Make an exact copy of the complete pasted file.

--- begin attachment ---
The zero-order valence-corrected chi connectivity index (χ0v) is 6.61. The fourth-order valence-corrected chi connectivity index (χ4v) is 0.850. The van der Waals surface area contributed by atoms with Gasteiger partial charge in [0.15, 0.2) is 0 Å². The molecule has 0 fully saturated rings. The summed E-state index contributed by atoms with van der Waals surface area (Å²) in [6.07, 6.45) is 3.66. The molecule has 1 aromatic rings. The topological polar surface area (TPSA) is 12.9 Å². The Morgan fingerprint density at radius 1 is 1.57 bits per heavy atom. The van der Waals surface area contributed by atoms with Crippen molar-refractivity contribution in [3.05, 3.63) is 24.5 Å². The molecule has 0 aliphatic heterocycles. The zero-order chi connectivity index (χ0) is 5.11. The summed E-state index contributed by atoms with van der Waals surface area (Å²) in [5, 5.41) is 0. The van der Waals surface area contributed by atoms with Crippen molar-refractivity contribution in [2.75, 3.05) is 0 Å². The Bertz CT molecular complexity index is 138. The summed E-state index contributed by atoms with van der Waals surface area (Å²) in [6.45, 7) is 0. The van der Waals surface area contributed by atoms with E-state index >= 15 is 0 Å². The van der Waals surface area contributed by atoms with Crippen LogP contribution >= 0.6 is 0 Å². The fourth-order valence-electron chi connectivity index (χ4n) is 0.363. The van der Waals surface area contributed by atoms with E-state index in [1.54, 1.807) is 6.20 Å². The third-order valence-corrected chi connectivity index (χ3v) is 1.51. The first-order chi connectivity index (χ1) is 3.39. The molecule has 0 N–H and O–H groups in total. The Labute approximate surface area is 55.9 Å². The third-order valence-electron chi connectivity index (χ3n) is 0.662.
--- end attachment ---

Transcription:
The zero-order valence-corrected chi connectivity index (χ0v) is 6.61. The fourth-order valence-corrected chi connectivity index (χ4v) is 0.850. The van der Waals surface area contributed by atoms with Gasteiger partial charge in [0.15, 0.2) is 0 Å². The molecule has 0 fully saturated rings. The summed E-state index contributed by atoms with van der Waals surface area (Å²) in [6.07, 6.45) is 3.66. The molecule has 1 aromatic rings. The topological polar surface area (TPSA) is 12.9 Å². The Morgan fingerprint density at radius 1 is 1.57 bits per heavy atom. The van der Waals surface area contributed by atoms with Crippen molar-refractivity contribution in [3.05, 3.63) is 24.5 Å². The molecule has 0 aliphatic heterocycles. The zero-order chi connectivity index (χ0) is 5.11. The summed E-state index contributed by atoms with van der Waals surface area (Å²) in [5, 5.41) is 0. The van der Waals surface area contributed by atoms with Crippen molar-refractivity contribution in [2.75, 3.05) is 0 Å². The Bertz CT molecular complexity index is 138. The summed E-state index contributed by atoms with van der Waals surface area (Å²) in [6.45, 7) is 0. The van der Waals surface area contributed by atoms with E-state index >= 15 is 0 Å². The van der Waals surface area contributed by atoms with Crippen LogP contribution >= 0.6 is 0 Å². The fourth-order valence-electron chi connectivity index (χ4n) is 0.363. The van der Waals surface area contributed by atoms with E-state index in [1.54, 1.807) is 6.20 Å². The third-order valence-corrected chi connectivity index (χ3v) is 1.51. The first-order chi connectivity index (χ1) is 3.39. The molecule has 0 N–H and O–H groups in total. The Labute approximate surface area is 55.9 Å². The third-order valence-electron chi connectivity index (χ3n) is 0.662.